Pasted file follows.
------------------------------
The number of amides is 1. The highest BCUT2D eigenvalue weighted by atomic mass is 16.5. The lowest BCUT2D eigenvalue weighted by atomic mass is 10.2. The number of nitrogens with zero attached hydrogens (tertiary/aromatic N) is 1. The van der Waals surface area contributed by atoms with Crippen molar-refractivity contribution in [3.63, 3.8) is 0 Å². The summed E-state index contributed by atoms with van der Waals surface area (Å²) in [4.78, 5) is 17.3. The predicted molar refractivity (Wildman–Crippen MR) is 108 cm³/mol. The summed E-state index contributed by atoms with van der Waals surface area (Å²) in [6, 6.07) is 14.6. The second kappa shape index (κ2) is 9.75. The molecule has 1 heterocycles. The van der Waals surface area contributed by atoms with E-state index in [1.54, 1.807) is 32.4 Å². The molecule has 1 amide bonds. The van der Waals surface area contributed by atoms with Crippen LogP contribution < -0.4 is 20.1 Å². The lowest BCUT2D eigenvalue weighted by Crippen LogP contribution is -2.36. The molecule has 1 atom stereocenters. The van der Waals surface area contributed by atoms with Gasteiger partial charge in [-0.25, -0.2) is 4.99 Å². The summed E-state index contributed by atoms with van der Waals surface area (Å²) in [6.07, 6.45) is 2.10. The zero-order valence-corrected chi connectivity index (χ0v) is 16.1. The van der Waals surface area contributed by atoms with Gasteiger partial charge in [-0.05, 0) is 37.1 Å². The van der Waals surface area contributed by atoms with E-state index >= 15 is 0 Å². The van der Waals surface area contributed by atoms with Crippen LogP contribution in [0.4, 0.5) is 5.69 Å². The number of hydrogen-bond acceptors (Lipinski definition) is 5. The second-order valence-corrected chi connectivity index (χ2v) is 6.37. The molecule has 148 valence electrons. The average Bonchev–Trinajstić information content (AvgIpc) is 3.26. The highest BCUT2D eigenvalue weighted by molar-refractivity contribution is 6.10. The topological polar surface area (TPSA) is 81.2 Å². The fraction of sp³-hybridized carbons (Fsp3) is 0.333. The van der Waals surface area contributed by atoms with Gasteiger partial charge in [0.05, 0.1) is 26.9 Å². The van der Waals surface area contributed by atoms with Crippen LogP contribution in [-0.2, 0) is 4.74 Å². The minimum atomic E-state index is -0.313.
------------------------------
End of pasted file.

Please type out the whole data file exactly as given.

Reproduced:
The number of amides is 1. The highest BCUT2D eigenvalue weighted by atomic mass is 16.5. The lowest BCUT2D eigenvalue weighted by atomic mass is 10.2. The number of nitrogens with zero attached hydrogens (tertiary/aromatic N) is 1. The van der Waals surface area contributed by atoms with Crippen molar-refractivity contribution in [3.63, 3.8) is 0 Å². The summed E-state index contributed by atoms with van der Waals surface area (Å²) in [4.78, 5) is 17.3. The predicted molar refractivity (Wildman–Crippen MR) is 108 cm³/mol. The summed E-state index contributed by atoms with van der Waals surface area (Å²) in [6, 6.07) is 14.6. The second kappa shape index (κ2) is 9.75. The molecule has 1 heterocycles. The van der Waals surface area contributed by atoms with E-state index in [1.54, 1.807) is 32.4 Å². The molecule has 1 amide bonds. The van der Waals surface area contributed by atoms with Crippen LogP contribution < -0.4 is 20.1 Å². The lowest BCUT2D eigenvalue weighted by Crippen LogP contribution is -2.36. The molecule has 1 atom stereocenters. The van der Waals surface area contributed by atoms with Gasteiger partial charge in [-0.25, -0.2) is 4.99 Å². The summed E-state index contributed by atoms with van der Waals surface area (Å²) in [6.07, 6.45) is 2.10. The zero-order valence-corrected chi connectivity index (χ0v) is 16.1. The van der Waals surface area contributed by atoms with Gasteiger partial charge in [-0.05, 0) is 37.1 Å². The van der Waals surface area contributed by atoms with E-state index >= 15 is 0 Å². The van der Waals surface area contributed by atoms with Crippen LogP contribution in [0.4, 0.5) is 5.69 Å². The number of hydrogen-bond acceptors (Lipinski definition) is 5. The second-order valence-corrected chi connectivity index (χ2v) is 6.37. The molecule has 148 valence electrons. The average Bonchev–Trinajstić information content (AvgIpc) is 3.26. The highest BCUT2D eigenvalue weighted by molar-refractivity contribution is 6.10. The topological polar surface area (TPSA) is 81.2 Å². The fraction of sp³-hybridized carbons (Fsp3) is 0.333. The van der Waals surface area contributed by atoms with Gasteiger partial charge in [0.05, 0.1) is 26.9 Å². The van der Waals surface area contributed by atoms with Crippen LogP contribution in [-0.2, 0) is 4.74 Å². The minimum atomic E-state index is -0.313.